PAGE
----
Until military service fell out of favor in Santa Barbara, the troops were all native sons. Guardsmen of the 1/144 came from all parts of the community — grocery clerks, office managers, police officers, laborers, college students, hotel clerks, bureaucrats, and firefighters. Many previously served in the Army, Air Force, Navy, and Marine Corps. The Santa Barbara Armory is named after Major General Ott, once the 40th California Army National Guard Division Commander, WW II vet, Korean War vet, lifelong Santa Barbara native, and local business owner.

While Santa Barbara no longer supports a National Guard unit, Guardsmen still support state emergency efforts nationwide. California Army National Guard engineers from the 315th Vertical Construction Company assisted searching for survivors in the 2018 Montecito mud slides. National Guard units deployed to assist with the coronavirus pandemic to include the California Air National Guard 146th Airlift Wing assisting the Santa Barbara Foodbank distribute food to needy families. National Guardsmen supported local municipalities nationwide during the 2020 riots.

President John F. Kennedy once said, “Ask not what your country can do for you — ask what you can do for your country.” But early in our nation’s history, nobody had to ask. Every able-bodied man was considered part of the militia. They considered it their duty to serve and were proud to. Early militia provided their own arms and equipment and weren’t even paid until the 20th century.

This is the origin of the 2nd Amendment specification that “A well regulated Militia, being necessary to the security of a free State, the right of the people to keep and bear Arms, shall not be infringed.” A militia needs “regulation” to be sure. But a militia without modern military arms is as useful as a Navy with a fine book of regulations but no ships.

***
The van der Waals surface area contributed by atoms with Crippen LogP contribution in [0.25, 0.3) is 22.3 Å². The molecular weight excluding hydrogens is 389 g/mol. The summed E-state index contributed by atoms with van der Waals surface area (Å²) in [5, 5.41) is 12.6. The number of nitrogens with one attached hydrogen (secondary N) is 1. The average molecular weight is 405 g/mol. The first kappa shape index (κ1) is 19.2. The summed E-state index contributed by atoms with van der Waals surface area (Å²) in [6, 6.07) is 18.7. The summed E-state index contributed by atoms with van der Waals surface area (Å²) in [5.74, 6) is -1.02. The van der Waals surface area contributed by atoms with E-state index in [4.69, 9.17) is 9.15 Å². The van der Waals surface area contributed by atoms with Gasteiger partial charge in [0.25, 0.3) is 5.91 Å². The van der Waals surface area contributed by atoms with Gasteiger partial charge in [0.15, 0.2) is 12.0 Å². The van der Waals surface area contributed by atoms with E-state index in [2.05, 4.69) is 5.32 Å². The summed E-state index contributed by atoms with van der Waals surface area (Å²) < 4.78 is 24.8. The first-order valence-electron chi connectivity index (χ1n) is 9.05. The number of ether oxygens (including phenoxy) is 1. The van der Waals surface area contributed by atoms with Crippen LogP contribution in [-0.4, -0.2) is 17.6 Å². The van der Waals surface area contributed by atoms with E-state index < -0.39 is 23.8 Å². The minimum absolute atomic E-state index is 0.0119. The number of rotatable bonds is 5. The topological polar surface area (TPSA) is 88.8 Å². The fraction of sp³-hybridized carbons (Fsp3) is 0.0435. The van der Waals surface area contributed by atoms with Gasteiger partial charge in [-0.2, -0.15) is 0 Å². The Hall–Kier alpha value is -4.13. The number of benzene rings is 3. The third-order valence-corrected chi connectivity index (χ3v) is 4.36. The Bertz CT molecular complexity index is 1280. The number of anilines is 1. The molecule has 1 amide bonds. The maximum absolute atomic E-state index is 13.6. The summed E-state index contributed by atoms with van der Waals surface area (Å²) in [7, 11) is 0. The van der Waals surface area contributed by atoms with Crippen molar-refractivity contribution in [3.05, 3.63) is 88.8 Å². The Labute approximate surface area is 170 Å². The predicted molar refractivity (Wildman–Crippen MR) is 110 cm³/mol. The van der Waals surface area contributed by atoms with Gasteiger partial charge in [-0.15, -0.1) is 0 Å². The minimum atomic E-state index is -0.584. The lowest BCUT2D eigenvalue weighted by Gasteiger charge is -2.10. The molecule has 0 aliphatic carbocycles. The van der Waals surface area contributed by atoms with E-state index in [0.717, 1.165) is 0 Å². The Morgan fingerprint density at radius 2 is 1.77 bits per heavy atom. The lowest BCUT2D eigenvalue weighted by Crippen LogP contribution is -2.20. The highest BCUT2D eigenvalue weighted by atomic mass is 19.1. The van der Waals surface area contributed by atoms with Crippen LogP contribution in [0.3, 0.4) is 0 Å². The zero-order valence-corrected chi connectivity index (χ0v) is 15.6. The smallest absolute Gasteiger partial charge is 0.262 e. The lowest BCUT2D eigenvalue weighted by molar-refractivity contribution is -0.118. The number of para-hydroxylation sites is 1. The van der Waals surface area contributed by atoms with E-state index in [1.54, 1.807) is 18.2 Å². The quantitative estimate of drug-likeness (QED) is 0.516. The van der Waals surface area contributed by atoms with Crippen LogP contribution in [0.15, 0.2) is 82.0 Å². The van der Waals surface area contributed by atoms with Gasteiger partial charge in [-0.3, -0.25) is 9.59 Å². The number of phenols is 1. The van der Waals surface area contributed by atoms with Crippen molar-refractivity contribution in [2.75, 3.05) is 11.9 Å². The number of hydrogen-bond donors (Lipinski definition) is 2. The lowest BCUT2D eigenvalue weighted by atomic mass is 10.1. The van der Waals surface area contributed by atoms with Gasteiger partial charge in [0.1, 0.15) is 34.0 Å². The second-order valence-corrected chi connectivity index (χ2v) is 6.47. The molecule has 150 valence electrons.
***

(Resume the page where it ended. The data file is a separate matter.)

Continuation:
As late as WW I some of the most elite U.S. Army divisions were National Guard divisions. Despite shrinking numbers and marginalization by the Regular Army, modern National Guardsmen — and Guardswomen — carry much of that service ethos forward. However, in the 21st century, people tend to assume someone else will carry the burden supporting society for them — and are often sorely disappointed. It’s been estimated less than one percent of the population volunteers to serve in the military in any capacity. Certainly not as Guardsmen where they must support the nation and a full-time job. Sadly, the nation itself seems reluctant to even ask for volunteers. Many young men and women craving to volunteer join extreme political movements, gangs, and unofficial militias of dubious merit.

It is our hope that as the pandemic winds down along with overseas military commitments, the U.S. will return to a more volunteer-oriented military. In the words of President Washington, “An energetic national militia is to be regarded as the Capital security of a free republic; and not a standing army, forming a distinct class in the community. It is the introduction and diffusion of vice and corruption of manners into the mass of the people, that renders a standing army necessary. It is when public spirit is despised, and avarice, indolence and effeminacy of manners predominate, and prevent the establishment of institutions which would elevate the minds of the youth in the paths of virtue and honor, that a standing army is formed and rivetted forever.”